Low interest rates are not harmless but they are only the symptom, not the cause of an underlying problem across major economies, European Central Bank President Mario Draghi said on Monday, arguing that there was no alternative for now.
Warren Buffett says more likely to buy IBM shares than sell: CNBC
Warren Buffett, chairman and chief executive of conglomerate Berkshire Hathaway, said Monday he would be more likely to buy than sell IBM shares over the next two years, and that he did not seek to profit from global central bank actions.
BOJ sees little reason to act when households aren’t listening
Bank of Japan Governor Haruhiko Kuroda has a big problem. His radical monetary policy experiment has always been aimed at convincing the public that an end to deflation is near – and right now the public aren’t listening.
BoJ’s monetary policy could be harming Japan
The Financial Express
Two major central bank monetary policy meetings were scheduled last week, US Fed and then the Bank of Japan. Though Fed proved to be non-eventful but the Bank of Japan monetary policy meeting had all the fireworks. Interestingly the outcome in both the meetings were status-quo decision but the effect on the currency markets, commodity markets, bond markets and stock markets were very different.
CME Group and Crypto Facilities Announce Launch of Bitcoin Reference Rate and Real-Time Index
CME Group, the world’s leading and most diverse derivatives marketplace, today announced it will collaborate with Crypto Facilities Ltd., a digital assets trading platform, to develop two new products planned to launch in the fourth quarter of 2016: CME CF Bitcoin Reference Rate (BRR), which will provide a final settlement price in U.S. dollars at 4 pm London time on each trading day, and CME CF Bitcoin Real Time Index (RTI), which will allow users real-time access to bitcoin prices.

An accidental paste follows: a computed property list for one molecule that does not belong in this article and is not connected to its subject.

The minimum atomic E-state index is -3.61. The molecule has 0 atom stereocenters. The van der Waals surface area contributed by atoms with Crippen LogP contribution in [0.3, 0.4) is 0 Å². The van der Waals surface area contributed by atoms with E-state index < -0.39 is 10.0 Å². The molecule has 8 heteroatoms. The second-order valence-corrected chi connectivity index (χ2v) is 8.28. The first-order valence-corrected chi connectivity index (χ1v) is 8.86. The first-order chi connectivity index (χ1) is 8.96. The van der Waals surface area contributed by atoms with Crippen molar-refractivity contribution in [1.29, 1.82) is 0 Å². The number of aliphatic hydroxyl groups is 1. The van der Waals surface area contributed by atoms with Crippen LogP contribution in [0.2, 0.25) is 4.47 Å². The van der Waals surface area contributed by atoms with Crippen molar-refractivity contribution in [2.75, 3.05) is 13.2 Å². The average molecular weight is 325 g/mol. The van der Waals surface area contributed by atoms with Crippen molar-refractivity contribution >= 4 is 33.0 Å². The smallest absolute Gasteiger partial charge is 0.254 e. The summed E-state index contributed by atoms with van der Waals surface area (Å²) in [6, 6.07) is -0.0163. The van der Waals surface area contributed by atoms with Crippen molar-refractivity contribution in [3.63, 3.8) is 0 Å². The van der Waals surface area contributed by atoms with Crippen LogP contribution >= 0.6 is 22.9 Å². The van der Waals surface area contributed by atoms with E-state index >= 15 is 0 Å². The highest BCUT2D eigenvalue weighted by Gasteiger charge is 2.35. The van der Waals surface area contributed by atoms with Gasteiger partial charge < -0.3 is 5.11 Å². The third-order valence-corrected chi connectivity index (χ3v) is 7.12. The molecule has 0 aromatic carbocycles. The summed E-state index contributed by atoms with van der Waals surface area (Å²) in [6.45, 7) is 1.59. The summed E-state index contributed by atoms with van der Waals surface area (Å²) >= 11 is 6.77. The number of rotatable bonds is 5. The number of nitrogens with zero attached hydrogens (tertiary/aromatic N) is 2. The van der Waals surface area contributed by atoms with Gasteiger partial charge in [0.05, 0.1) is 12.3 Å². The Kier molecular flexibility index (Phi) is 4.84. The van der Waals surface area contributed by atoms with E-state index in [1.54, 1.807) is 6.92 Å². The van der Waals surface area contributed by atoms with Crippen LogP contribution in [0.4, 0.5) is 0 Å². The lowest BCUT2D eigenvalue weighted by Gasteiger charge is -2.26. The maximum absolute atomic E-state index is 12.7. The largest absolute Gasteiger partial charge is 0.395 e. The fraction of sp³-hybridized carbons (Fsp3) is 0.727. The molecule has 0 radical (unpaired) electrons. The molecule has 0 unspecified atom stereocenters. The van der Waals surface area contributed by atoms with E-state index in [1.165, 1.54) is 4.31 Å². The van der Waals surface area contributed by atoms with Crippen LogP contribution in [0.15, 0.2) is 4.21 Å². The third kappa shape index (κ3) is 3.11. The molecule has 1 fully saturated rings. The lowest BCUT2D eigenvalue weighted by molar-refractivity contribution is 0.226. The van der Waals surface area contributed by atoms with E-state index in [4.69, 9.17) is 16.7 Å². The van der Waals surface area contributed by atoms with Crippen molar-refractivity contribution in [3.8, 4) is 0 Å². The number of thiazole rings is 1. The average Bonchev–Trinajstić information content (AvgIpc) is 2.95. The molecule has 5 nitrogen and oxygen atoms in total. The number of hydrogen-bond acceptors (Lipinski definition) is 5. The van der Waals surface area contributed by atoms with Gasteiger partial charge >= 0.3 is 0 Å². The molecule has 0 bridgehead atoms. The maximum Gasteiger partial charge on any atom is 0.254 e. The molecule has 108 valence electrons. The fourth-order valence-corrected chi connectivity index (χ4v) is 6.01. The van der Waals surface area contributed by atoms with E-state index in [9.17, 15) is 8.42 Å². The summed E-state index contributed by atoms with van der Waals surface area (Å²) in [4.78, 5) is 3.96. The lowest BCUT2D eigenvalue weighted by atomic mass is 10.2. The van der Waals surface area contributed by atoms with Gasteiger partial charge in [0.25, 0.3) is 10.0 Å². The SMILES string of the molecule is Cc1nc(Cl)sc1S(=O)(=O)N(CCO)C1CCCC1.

Euro Breaks Above $1.15 For First Time Since August Turmoil
Shared currency extends gains after U.S. ISM report
The euro broke above $1.15 on Monday for the first time since late August as the view that the Federal Reserve could leave interest rates on hold for the rest of this year was seen gaining traction.
Higher interest rates would, in theory, lead to a stronger dollar by increasing the return on dollar-denominated assets.
Craig Wright’s claims to be Satoshi Nakamoto come under fire
HAS another Satoshi bitten the dust? Only 90 minutes after Craig Wright, an Australian businessman and computer scientist, had posted online what he claimed to be proof that he is Satoshi Nakamoto, the mysterious creator of bitcoin, a cryptocurrency, it was debunked as fake on Reddit, a website.
Why Currency Markets Seem Erratic
Last year, a few influential voices urged the Federal Reserve not to raise interest rates out of concern that it would slow global growth and fuel financial disruptions. Fed officials listened politely, then hiked rates in December and subsequently paused. Given recent developments in the foreign-exchange markets, some of these voices may now be wondering if the Fed should resume its rate increases.
Japan Officially Recognizes Bitcoin and Digital Currencies as Money
Japanese banks are set for embracing Bitcoin after proposed new laws. Has Bitcoin finally come of age in the land of the rising sun?
On March 4, 2016, The Japan Times reported that the Cabinet in Japan had approved a series of bills which would help the banking sector expand their reach when it comes to Information Technology businesses. This intertwining of banking and IT are called ‘FinTech’ in emerging parlance.
Russia to ban bitcoin, all digital currencies
Russia is planning to punish users of cryptocurrencies such as bitcoin, saying anonymous, difficult-to-trace transactions help kidnappers and money launderers.